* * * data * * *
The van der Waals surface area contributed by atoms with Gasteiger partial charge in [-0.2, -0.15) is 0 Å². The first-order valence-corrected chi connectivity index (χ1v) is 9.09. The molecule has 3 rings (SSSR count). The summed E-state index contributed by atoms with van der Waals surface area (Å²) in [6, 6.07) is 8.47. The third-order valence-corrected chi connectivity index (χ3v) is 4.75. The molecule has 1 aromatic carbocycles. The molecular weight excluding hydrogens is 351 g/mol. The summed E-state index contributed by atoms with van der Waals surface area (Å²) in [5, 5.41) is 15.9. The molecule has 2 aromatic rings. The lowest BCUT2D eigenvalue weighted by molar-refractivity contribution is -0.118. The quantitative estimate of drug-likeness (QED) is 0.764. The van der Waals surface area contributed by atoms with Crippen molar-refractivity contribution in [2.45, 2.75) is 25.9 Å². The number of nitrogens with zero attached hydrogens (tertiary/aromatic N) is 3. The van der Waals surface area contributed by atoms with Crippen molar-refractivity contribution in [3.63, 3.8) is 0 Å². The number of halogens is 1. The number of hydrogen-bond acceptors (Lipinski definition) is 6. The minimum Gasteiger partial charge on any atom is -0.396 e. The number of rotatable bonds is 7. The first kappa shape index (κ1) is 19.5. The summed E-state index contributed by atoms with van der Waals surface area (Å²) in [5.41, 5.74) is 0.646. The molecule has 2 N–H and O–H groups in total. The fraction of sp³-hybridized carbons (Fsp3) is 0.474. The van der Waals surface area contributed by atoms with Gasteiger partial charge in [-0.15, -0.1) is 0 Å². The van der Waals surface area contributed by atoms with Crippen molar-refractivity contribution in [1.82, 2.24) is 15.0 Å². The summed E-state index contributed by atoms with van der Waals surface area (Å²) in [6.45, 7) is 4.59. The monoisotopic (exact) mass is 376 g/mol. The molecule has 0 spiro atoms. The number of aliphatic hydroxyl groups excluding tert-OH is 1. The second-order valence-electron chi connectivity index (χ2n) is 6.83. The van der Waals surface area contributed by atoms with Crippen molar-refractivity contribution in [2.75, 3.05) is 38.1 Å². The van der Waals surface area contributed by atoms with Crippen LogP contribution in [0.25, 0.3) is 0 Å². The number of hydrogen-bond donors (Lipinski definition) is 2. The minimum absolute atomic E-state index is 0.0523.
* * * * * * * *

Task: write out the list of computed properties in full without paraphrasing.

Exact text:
The van der Waals surface area contributed by atoms with Gasteiger partial charge in [-0.2, -0.15) is 0 Å². The first-order valence-corrected chi connectivity index (χ1v) is 9.09. The molecule has 3 rings (SSSR count). The summed E-state index contributed by atoms with van der Waals surface area (Å²) in [6, 6.07) is 8.47. The third-order valence-corrected chi connectivity index (χ3v) is 4.75. The molecule has 1 aromatic carbocycles. The molecular weight excluding hydrogens is 351 g/mol. The summed E-state index contributed by atoms with van der Waals surface area (Å²) in [5, 5.41) is 15.9. The molecule has 2 aromatic rings. The lowest BCUT2D eigenvalue weighted by molar-refractivity contribution is -0.118. The quantitative estimate of drug-likeness (QED) is 0.764. The van der Waals surface area contributed by atoms with Crippen molar-refractivity contribution in [2.45, 2.75) is 25.9 Å². The number of nitrogens with zero attached hydrogens (tertiary/aromatic N) is 3. The van der Waals surface area contributed by atoms with Crippen molar-refractivity contribution in [3.63, 3.8) is 0 Å². The number of halogens is 1. The number of hydrogen-bond acceptors (Lipinski definition) is 6. The minimum Gasteiger partial charge on any atom is -0.396 e. The number of rotatable bonds is 7. The first kappa shape index (κ1) is 19.5. The summed E-state index contributed by atoms with van der Waals surface area (Å²) in [5.41, 5.74) is 0.646. The molecule has 2 N–H and O–H groups in total. The fraction of sp³-hybridized carbons (Fsp3) is 0.474. The van der Waals surface area contributed by atoms with Gasteiger partial charge in [-0.15, -0.1) is 0 Å². The van der Waals surface area contributed by atoms with Crippen molar-refractivity contribution in [1.82, 2.24) is 15.0 Å². The summed E-state index contributed by atoms with van der Waals surface area (Å²) in [6.45, 7) is 4.59. The monoisotopic (exact) mass is 376 g/mol. The molecule has 0 spiro atoms. The number of aliphatic hydroxyl groups excluding tert-OH is 1. The second-order valence-electron chi connectivity index (χ2n) is 6.83. The van der Waals surface area contributed by atoms with Crippen molar-refractivity contribution in [2.75, 3.05) is 38.1 Å². The van der Waals surface area contributed by atoms with Crippen LogP contribution in [0.25, 0.3) is 0 Å². The number of hydrogen-bond donors (Lipinski definition) is 2. The minimum absolute atomic E-state index is 0.0523.